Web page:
At least 15 people dead, another 70 injured in flames resulting from boiler explosion at packaging factory.
At least fifteen people have been killed and 70 injured, many critically, in a huge fire triggered by a boiler explosion at a Bangladeshi packaging factory, officials said on Saturday.
“The death toll has risen to 15 and at least 70 people have been injured,” said Parvez Mia, a doctor at the Tongi state-run hospital. “Most of them had burn injuries. We sent the critically injured victims to the hospitals in Dhaka,” he said. “Several of them are very critical,” he added.
Around 100 people were working when flames tore through the building following an explosion in the boiler room at the four-storey factory in the industrial town of Tongi, just north of the capital Dhaka. Police say they are concerned many workers may still be trapped inside the building as the fire spread very rapidly, making it hard for people to escape.
“The fire is still not under control,” said police inspector Sirajul Islam.
Chemicals may have been stored on the ground floor of the factory, helping to explain how the blaze that began at 6 a.m. spread so fast, said Tahmidul Islam of Bangladesh’s industrial police unit. “What we have heard is that there were chemical stored on the ground floor. As a result, the fire took no time to spread,” Islam told AFP, adding scores of fire officials were still battling to bring the blaze under control.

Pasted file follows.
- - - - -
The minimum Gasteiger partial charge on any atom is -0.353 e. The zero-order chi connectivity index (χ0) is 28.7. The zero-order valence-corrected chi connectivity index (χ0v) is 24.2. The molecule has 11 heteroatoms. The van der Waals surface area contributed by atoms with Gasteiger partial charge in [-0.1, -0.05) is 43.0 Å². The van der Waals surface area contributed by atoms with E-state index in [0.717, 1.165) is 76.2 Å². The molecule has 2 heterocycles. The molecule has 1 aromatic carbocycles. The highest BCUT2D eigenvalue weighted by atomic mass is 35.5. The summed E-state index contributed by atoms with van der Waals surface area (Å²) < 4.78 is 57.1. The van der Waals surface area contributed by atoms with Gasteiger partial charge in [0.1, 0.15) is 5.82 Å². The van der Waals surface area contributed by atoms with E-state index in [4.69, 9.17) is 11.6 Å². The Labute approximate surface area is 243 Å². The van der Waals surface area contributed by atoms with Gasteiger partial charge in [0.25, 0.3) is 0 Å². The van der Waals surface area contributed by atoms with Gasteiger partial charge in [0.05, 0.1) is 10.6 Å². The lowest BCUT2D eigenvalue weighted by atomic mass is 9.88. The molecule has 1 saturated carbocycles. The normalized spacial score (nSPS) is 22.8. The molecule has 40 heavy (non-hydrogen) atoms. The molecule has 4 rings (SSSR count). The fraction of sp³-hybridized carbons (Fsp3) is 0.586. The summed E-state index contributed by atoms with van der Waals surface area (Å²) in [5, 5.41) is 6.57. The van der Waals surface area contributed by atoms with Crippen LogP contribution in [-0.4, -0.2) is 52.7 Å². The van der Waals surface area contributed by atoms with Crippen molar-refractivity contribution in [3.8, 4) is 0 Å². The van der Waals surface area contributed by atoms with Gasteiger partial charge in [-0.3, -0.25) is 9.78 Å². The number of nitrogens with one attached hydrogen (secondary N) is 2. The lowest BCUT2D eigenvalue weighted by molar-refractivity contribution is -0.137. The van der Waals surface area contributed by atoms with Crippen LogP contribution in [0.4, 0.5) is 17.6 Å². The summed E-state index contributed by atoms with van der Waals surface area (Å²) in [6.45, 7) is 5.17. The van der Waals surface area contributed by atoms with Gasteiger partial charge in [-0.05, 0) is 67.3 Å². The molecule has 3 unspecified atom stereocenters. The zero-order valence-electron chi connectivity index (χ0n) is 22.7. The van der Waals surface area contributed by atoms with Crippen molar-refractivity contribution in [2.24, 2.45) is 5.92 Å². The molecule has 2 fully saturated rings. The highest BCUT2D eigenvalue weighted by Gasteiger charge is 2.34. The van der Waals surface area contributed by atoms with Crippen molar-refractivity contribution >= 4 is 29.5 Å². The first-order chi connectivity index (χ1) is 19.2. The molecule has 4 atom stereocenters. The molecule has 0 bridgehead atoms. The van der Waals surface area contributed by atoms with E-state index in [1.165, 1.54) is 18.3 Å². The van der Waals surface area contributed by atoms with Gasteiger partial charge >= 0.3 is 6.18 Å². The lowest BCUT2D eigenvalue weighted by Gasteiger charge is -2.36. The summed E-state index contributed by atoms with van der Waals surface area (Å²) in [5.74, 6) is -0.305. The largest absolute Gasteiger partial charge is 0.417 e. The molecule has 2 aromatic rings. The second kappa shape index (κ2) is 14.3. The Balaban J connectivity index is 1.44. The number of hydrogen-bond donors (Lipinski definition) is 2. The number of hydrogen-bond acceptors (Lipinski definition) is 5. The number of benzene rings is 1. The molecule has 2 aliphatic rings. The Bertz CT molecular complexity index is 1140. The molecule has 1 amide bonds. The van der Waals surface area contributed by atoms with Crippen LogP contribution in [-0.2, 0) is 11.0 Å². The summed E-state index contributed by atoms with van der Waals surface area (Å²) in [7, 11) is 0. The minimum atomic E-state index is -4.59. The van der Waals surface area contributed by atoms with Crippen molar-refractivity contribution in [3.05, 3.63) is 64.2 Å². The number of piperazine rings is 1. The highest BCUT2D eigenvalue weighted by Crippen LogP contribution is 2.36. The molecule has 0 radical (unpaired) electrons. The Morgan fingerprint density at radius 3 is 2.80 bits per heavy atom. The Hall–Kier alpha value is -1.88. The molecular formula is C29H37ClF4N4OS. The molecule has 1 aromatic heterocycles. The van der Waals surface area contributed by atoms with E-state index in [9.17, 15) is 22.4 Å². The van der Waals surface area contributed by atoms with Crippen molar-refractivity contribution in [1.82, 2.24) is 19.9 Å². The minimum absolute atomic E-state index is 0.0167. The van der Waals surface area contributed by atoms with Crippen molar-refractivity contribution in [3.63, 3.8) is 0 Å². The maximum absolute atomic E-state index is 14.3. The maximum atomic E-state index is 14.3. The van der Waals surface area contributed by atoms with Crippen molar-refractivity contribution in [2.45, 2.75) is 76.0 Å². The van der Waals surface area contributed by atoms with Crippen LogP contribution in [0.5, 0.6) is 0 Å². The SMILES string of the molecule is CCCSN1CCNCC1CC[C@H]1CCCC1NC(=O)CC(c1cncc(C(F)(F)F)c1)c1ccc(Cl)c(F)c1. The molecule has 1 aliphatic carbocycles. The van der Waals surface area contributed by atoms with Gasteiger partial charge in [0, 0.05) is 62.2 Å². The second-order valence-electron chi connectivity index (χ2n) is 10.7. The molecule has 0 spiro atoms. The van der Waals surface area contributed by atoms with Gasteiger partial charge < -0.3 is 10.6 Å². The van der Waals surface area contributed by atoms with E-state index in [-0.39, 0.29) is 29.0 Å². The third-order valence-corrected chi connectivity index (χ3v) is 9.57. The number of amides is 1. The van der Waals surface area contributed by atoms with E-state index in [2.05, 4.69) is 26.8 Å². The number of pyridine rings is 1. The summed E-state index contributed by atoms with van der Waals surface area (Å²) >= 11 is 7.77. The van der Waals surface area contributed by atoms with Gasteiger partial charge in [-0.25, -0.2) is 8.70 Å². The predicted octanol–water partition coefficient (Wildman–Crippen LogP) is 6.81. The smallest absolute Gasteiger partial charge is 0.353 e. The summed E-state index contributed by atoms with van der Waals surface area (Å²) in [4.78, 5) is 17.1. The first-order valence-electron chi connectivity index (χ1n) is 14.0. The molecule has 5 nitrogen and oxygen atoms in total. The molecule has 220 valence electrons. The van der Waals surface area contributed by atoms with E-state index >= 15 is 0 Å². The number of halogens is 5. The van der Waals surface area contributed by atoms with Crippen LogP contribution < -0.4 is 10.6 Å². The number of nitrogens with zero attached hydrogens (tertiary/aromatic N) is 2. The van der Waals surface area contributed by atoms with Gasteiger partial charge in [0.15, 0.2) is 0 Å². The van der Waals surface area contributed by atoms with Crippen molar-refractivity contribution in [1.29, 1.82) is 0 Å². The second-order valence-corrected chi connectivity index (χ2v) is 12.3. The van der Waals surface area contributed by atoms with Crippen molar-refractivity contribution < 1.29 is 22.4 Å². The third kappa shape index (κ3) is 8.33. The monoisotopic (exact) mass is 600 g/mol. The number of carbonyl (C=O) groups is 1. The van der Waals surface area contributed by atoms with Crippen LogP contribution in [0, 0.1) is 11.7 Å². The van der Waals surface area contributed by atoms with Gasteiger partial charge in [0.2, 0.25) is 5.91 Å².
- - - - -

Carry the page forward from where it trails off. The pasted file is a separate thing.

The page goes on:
The factory produced and printed the plastic packaging for food items like potato chips and small household goods including mosquito coils.
Fires and other accidents are common in the factories that make up the $27-billion garment industry in Bangladesh, the world’s second-biggest apparel exporter after China. In November 2012, at least 111 workers were killed when a devastating fire engulfed a nine-storey garment factory in the Ashulia industrial area, outside the capital Dhaka.
The accident was followed by an even bigger tragedy six months later when 1,138 people died after another clothing factory complex collapsed, trapping over 3,000 workers. The Rana Plaza tragedy triggered international outrage and put pressure on European and U.S. clothing brands to improve pay and conditions at the factories that supply them.
Western brands subsequently improved safety standards and inspections for suppliers, dramatically reducing incidents of fire and other accidents at export-orientated factories.
Fires in garment factories have dropped from 250 in 2012 to just 30 in 2015, with no fatalities that year, according to Bangladesh fire department figures. But thousands of local factories supplying the domestic market have done little to address safety concerns. Workers are often crammed in elbow to elbow, while fire escape stairwells are routinely blocked or padlocked closed, ostensibly to prevent theft. Building regulations are rarely enforced and volatile chemicals are often improperly stored, while official safety inspections are few and far between.